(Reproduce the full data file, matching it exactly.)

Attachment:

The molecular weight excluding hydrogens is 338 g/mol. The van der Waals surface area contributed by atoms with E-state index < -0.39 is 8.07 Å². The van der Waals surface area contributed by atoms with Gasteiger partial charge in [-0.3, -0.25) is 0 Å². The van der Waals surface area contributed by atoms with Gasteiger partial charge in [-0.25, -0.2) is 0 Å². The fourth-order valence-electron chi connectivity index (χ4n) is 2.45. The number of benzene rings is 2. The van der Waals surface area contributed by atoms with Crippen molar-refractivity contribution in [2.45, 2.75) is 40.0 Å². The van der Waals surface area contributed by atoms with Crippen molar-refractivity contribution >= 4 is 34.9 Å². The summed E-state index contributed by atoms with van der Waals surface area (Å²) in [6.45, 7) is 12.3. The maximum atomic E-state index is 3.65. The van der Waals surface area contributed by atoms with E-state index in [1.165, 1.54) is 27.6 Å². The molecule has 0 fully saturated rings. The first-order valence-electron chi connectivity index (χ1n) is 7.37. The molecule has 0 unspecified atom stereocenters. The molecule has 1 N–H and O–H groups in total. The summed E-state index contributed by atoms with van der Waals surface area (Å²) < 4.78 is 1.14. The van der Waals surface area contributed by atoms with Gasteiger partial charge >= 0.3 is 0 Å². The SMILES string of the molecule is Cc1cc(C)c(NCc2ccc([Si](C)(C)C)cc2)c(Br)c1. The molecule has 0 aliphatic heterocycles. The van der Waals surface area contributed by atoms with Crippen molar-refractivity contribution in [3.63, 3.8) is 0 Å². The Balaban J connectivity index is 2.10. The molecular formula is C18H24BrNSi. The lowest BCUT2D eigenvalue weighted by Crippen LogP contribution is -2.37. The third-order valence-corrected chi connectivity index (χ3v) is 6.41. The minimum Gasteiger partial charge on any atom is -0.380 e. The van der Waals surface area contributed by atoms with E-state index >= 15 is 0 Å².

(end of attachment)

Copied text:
The molecular weight excluding hydrogens is 338 g/mol. The van der Waals surface area contributed by atoms with E-state index < -0.39 is 8.07 Å². The van der Waals surface area contributed by atoms with Gasteiger partial charge in [-0.3, -0.25) is 0 Å². The van der Waals surface area contributed by atoms with Gasteiger partial charge in [-0.25, -0.2) is 0 Å². The fourth-order valence-electron chi connectivity index (χ4n) is 2.45. The number of benzene rings is 2. The van der Waals surface area contributed by atoms with Crippen molar-refractivity contribution in [2.45, 2.75) is 40.0 Å². The van der Waals surface area contributed by atoms with Crippen molar-refractivity contribution >= 4 is 34.9 Å². The summed E-state index contributed by atoms with van der Waals surface area (Å²) in [6.45, 7) is 12.3. The maximum atomic E-state index is 3.65. The van der Waals surface area contributed by atoms with E-state index in [1.165, 1.54) is 27.6 Å². The molecule has 0 fully saturated rings. The first-order valence-electron chi connectivity index (χ1n) is 7.37. The molecule has 0 unspecified atom stereocenters. The molecule has 1 N–H and O–H groups in total. The summed E-state index contributed by atoms with van der Waals surface area (Å²) < 4.78 is 1.14. The van der Waals surface area contributed by atoms with Gasteiger partial charge >= 0.3 is 0 Å². The SMILES string of the molecule is Cc1cc(C)c(NCc2ccc([Si](C)(C)C)cc2)c(Br)c1. The molecule has 0 aliphatic heterocycles. The van der Waals surface area contributed by atoms with Crippen molar-refractivity contribution in [3.63, 3.8) is 0 Å². The Balaban J connectivity index is 2.10. The molecular formula is C18H24BrNSi. The lowest BCUT2D eigenvalue weighted by Crippen LogP contribution is -2.37. The third-order valence-corrected chi connectivity index (χ3v) is 6.41. The minimum Gasteiger partial charge on any atom is -0.380 e. The van der Waals surface area contributed by atoms with E-state index >= 15 is 0 Å².